Investors in Apple have had an un-Apple-like year, but at least one analyst thinks that will change in 2023.
The tech giant’s shares have fallen 25% in 2022, following the S&P 500’s 19% drop.
The decline comes despite the fact that Apple is often seen as a safe-haven investment, as it boasts a formidable cash balance and a steady stream of recurring service revenue.
But just like other major companies, the volatile global economic backdrop has hit Apple in the form of depressed sales of iPhones and accessories, as well as production delays from covid-19-hit China.
Apple stock now trades at a forward price-to-earnings ratio of 22, a discount of about 21[ads1]% to its historical average. At 16 times forward enterprise value-to-EBITDA, Apple’s stock trades at a 17% haircut to its historical norm.
The more compelling valuation of mighty Apple has caught the attention of longtime technology analyst Jim Suva at Citi.
“We believe demand for Apple’s products and services is likely to remain robust throughout FY23. We acknowledge that regulatory risks remain a large overhang on the stock, but we view these as overarching risks rather than fundamental risks. Such headlines could provide a near- term stock pullback which we would see as a buying opportunity for Apple shares,” Suva wrote in a new 20-page report to clients.
Suva reiterated a buy rating on Apple with a $175 price target, which assumes roughly 30% upside from today’s levels.
Added Suva, “Apple’s current market value does not reflect new product category launches. This will change with the launch of the new AR/VR headset in 2023 and foldables in 2024.”
Here are the six factors behind Suva’s positive 2023 call for Apple.
Here comes India: A slightly undervalued factor in Apple’s future growth is India, says Suva. The biggest bullish factor on India, says Suva, is the growing wealth of the country’s population. “India’s upper middle class and upper middle class, with incomes of $8.5,000+, are expected to double from representing 25% of households to more than 51% of total households (~200 million). These households are expected to increase spending by six times from to represent 37% of current spending ($1.5 trillion) to 61% of $6 trillion by 2030. Middle-income and high-income households will drive nearly $4 trillion of incremental consumer spending by 2030. Overall, it is likely to be nearly 2 trillion dollars of incremental spend on mid-priced affordable offerings, paralleling $2 trillion of incremental spend led by consumers upgrading to premium offerings or adding new spend categories, says Suva.
iPhone sales growth: Suva says sentiment on iPhone demand has become too bearish. “Investor sentiment across consumer tech hardware is very strong, with many believing that the overall strong growth in iPhones over the past two years (+23% revenue compounded annual growth rate) is likely to see sharp declines going forward as macro inflationary pressures take a bite out of consumer spending. We do not think this is the case, in other words we do not expect a repeat of FY2016 or FY2019 when revenues fell by ~10-15%,” writes Suva. The analyst reveals several reasons for his more optimistic view. “Our view is that the installed base of Apple’s iOS ecosystem is significantly larger now, implying an installed base of 1 billion plus iPhone users. Additionally, our research does not indicate that smartphone replacement rates are lengthening (compared to recent levels) and remains stable. , and in some cases even shortening overall,” adds Suva.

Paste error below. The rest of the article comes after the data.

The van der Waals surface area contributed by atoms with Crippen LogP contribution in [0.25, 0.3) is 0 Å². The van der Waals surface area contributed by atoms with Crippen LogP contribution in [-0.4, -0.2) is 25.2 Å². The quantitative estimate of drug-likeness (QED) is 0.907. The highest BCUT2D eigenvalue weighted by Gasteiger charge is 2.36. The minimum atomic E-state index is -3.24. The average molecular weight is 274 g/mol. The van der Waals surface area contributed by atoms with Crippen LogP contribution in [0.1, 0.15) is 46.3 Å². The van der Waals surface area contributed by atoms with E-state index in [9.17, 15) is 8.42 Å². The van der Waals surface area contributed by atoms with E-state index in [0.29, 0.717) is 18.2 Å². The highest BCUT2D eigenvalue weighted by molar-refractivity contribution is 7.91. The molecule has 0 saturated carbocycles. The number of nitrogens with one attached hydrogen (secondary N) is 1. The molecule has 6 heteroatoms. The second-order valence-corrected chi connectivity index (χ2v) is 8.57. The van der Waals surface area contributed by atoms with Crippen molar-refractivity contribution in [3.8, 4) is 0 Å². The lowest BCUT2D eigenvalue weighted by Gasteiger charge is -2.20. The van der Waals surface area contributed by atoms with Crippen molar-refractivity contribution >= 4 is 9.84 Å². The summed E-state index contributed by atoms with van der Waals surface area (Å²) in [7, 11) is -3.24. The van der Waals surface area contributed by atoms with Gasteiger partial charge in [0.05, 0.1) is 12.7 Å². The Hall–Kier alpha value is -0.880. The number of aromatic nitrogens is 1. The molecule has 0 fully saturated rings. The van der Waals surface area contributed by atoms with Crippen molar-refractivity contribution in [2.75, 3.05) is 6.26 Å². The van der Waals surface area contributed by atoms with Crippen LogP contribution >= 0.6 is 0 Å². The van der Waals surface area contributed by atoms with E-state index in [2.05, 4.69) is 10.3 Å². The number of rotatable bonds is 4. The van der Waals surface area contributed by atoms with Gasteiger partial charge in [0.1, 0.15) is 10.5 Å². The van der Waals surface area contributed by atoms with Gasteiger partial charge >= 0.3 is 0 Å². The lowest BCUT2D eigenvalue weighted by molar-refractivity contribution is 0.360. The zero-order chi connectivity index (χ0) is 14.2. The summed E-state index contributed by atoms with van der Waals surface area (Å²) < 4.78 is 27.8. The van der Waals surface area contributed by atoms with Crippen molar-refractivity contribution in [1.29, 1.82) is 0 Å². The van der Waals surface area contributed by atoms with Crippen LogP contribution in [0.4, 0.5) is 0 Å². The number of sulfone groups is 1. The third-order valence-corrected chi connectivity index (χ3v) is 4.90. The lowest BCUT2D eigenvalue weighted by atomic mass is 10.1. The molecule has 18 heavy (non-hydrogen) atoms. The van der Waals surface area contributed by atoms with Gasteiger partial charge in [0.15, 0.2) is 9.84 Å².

Sales increase for services: Suva’s research shows that sales growth for Apple’s services has cooled in 2022, partly due to a slowing economy. But that could change in 2023. “We expect that price increases that were implemented last quarter will take effect in subsequent quarters and will drive revenue growth going forward,” Suva says of the services business.
These new products: “We expect Apple to launch an AR/VR headset in 2023,” says Suva. The analyst points to improvements in 5G connectivity and a competing offering from Meta’s Oculus as the main reasons why Apple will finally enter the market. Any product announcement in this direction could drive the stock, Suva believes.
Regulatory risk exaggerated: Recent reports claim that in order to comply with the Digital Markets Act in Europe, Apple may allow alternative app stores on its iPhones and iPads. Suva believes the impact on Apple’s dominant app store business is excessive. Suva says: “In our view, there are several factors that could limit the impact of these off-store billing options, including consumer behavior that, in our view, tends to be sticky, especially when it comes to the ability to pay and manage their subscriptions in a secure way. in a place.”
The cash distributions: Suva believes Apple is ready to drop the microphone when they return money to investors next year. “With free cash flow of ~$110 billion plus per year and net cash of $49 billion (at the end of FY22), we expect Apple’s cash pile to support at least $110 billion plus in shareholder returns per year, which is 4-5% of its current market capitalization in terms of buybacks and dividends. In spring 2023, we expect Apple to announce an incremental share buyback of $85 billion after distributing ~$90 billion in FY2022. We also expect the company to increase its dividend by 10%,” writes Suva .
Brian Sozzi is a major editor and anchor at Yahoo Finance. Follow Sozzi on Twitter @BrianSozzi and on LinkedIn.
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